4 Easy Ways to Fight Racial Injustice Now
The past several weeks have seen a marked change in the way people view and respond to social injustice —especially racism — here in the United States. Despite the Civil Rights Act being passed into law nearly 60 years ago (in 1964), many economic, political and environmental factors continue to level disparity among black Americans. It’s a heartbreakingly sad fact, highlighted by the tragic deaths of Ahmaud Arbery, Breonna Taylor, George Floyd and more over the past few months. Perhaps the isolation stemming from COVID-19 social distancing practices has allowed the white majority the time needed for introspection or maybe we’re finally tired of reading the same headlines year after year, but this time in history seems different; many of us are recognizing our privilege, defining our own culpability and taking responsibility for the systemic abuse that is still present in our society even after hundreds of years. If you’ve been wondering about the actions you can take to effectuate meaningful change, keep reading. Here are four easy ways you can help fight racial injustice today:
Pretending to not see differences is one of the most subversive ways white people perpetuate racial inequality. Although often a well-intentioned stance, being “colorblind” inadvertently dismisses the black experience and allows many of us to avoid acknowledging the injustices that continue to affect black Americans on a regular basis. And when we don’t acknowledge the differences that exist in our society, we can’t address any of the injustices that stem from them.
Talk (and/or Write) about Race and Racism
Begin a dialogue. If you have children, read and talk to them about race and racism. If you have a platform, use it: businesses can use their outdoor letter signs to highlight community events and/or news concerning race relations; schools and teachers can educate their students; churches can deliver thought-provoking sermon series; influencers can use their social media accounts to call attention to pertinent facts, espouse inclusive viewpoints and promote black-owned businesses. Once you begin the conversation, make sure you…(see below).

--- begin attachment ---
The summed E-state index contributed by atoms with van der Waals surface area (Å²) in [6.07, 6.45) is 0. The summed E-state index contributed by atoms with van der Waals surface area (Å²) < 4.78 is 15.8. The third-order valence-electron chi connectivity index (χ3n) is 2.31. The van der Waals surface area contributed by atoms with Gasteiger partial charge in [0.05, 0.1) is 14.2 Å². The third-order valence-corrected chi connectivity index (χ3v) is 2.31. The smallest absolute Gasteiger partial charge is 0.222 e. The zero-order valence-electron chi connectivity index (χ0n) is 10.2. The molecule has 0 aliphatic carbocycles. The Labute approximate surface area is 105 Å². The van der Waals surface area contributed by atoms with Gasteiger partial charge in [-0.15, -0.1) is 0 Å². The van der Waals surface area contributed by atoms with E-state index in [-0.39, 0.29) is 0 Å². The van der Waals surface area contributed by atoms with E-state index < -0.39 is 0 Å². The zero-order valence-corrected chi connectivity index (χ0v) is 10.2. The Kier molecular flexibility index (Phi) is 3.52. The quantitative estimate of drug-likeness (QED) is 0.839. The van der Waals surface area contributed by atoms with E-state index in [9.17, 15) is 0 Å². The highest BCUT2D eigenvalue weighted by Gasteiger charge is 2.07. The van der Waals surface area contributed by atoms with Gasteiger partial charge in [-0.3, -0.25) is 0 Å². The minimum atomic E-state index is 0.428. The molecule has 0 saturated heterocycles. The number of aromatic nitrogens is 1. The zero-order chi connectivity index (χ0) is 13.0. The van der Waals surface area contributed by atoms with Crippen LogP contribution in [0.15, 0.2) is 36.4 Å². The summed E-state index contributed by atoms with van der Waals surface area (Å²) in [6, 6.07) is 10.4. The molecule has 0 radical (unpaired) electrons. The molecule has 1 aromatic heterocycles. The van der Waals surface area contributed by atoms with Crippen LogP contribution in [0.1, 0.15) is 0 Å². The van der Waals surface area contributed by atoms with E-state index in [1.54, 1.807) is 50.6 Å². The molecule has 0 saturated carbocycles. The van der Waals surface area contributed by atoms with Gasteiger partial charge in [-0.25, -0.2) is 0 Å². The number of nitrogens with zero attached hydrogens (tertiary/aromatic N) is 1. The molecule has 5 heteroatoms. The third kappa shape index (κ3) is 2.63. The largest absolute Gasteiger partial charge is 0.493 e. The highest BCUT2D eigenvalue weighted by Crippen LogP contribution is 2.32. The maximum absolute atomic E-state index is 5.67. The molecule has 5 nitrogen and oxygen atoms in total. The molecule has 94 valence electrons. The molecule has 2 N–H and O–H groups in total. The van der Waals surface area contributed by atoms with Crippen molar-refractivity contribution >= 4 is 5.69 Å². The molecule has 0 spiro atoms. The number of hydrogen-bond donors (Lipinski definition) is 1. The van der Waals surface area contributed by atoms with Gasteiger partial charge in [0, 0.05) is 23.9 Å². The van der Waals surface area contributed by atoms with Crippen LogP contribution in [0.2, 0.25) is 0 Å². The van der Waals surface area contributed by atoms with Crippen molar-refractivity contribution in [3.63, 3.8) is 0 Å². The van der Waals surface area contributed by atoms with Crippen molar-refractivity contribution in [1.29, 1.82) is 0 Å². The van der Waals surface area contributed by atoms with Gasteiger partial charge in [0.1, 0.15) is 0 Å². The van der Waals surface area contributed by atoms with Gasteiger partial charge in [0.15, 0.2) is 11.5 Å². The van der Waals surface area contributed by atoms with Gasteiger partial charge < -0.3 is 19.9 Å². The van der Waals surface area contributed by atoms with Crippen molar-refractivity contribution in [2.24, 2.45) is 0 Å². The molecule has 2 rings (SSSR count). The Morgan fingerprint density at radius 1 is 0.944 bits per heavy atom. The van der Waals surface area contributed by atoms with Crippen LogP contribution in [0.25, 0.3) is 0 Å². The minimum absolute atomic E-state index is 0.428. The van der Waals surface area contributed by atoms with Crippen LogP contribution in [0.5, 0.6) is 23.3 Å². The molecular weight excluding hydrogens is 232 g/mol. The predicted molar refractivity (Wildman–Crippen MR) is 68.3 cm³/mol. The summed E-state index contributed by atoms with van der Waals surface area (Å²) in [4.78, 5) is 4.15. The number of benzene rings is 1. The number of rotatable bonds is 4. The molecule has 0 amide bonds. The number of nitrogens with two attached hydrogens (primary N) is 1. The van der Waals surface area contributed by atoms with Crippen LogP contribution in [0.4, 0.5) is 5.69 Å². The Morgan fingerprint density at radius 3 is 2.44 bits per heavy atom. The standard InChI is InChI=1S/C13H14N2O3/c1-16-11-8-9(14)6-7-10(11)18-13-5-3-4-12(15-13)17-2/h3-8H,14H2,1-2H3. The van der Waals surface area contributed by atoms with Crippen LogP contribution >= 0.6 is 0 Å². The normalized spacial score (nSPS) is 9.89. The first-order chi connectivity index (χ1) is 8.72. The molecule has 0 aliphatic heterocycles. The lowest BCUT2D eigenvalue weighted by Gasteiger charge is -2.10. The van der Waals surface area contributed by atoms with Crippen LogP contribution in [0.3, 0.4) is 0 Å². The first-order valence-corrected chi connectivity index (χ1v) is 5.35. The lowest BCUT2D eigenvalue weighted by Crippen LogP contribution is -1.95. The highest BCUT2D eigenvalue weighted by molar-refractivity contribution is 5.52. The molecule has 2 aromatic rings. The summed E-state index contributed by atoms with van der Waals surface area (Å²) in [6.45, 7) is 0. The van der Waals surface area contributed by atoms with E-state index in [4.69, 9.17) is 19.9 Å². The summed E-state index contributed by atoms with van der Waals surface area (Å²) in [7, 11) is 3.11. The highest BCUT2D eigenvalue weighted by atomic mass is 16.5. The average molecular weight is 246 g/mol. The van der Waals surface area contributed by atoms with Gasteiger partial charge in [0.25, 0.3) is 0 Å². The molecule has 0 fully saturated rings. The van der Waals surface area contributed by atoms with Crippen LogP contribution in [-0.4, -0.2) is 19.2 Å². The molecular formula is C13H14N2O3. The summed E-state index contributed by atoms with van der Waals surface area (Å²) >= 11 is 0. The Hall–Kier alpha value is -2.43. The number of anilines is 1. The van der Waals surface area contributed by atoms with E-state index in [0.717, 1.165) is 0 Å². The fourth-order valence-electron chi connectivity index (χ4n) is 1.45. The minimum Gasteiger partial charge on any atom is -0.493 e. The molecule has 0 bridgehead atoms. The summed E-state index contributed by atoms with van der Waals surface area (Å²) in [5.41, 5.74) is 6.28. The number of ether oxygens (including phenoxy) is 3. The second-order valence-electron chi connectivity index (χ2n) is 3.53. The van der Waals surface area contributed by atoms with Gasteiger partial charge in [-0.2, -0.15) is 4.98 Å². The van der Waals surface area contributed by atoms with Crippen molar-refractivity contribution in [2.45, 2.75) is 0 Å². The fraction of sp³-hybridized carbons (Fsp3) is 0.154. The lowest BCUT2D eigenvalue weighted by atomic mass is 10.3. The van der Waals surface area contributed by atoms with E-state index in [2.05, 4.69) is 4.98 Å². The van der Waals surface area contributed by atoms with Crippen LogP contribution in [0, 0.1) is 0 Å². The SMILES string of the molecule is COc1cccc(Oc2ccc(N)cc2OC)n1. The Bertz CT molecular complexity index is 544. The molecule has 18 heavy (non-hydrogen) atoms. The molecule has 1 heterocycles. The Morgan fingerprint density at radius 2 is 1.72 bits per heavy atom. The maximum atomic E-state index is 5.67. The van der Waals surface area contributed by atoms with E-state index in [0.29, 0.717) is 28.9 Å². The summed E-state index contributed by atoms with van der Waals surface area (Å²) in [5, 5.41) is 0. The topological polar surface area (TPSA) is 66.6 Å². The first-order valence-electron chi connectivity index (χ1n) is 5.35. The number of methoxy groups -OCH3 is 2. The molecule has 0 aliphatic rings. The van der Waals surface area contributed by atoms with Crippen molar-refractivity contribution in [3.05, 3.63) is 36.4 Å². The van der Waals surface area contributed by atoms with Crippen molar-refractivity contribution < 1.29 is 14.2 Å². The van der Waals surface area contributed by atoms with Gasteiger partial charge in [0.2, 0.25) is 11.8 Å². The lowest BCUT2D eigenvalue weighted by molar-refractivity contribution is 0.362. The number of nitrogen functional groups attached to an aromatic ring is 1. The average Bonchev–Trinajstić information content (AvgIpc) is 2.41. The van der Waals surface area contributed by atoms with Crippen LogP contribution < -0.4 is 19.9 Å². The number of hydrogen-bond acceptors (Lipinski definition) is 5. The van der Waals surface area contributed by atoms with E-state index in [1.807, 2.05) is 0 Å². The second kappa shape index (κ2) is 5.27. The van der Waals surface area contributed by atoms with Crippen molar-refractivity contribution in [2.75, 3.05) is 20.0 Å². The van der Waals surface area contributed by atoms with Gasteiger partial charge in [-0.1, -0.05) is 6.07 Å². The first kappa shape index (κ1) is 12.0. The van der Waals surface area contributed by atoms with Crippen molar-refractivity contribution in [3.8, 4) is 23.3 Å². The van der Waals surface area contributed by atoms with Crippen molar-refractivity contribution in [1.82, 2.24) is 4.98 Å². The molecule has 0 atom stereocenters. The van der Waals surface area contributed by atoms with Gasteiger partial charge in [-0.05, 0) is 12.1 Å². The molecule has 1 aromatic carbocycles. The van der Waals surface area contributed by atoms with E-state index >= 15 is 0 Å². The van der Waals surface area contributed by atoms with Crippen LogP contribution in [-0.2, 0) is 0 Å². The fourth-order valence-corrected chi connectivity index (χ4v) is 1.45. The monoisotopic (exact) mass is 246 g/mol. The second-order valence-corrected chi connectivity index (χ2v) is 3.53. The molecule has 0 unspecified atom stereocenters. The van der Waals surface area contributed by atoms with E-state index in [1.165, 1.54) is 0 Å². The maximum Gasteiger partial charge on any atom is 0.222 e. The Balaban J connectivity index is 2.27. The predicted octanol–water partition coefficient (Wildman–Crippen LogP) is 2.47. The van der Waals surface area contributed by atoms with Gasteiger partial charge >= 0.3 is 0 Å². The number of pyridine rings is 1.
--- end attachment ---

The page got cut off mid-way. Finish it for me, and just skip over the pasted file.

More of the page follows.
Listen and Ask Questions
Remain open to hearing different viewpoints, especially ones that might be critical of your own beliefs. Challenging our own normative behavior can enable us to recognize and empathize with racial disparity. Read books; watch movies and documentaries; listen to podcasts; ask black friends about their experiences. Endeavor to hone your active listening skills so that you can become a support system for the black community.
Patronize a black-owned business. Sign a petition. Attend a protest. Mentor. Tutor. Be a friend. Be an ally. Display a sign. Donate money to organizations dedicated to helping the black community. Put simply: when you see injustice, call it out. And don’t forget to VOTE.
This article does not necessarily reflect the opinions of the editors or management of EconoTimes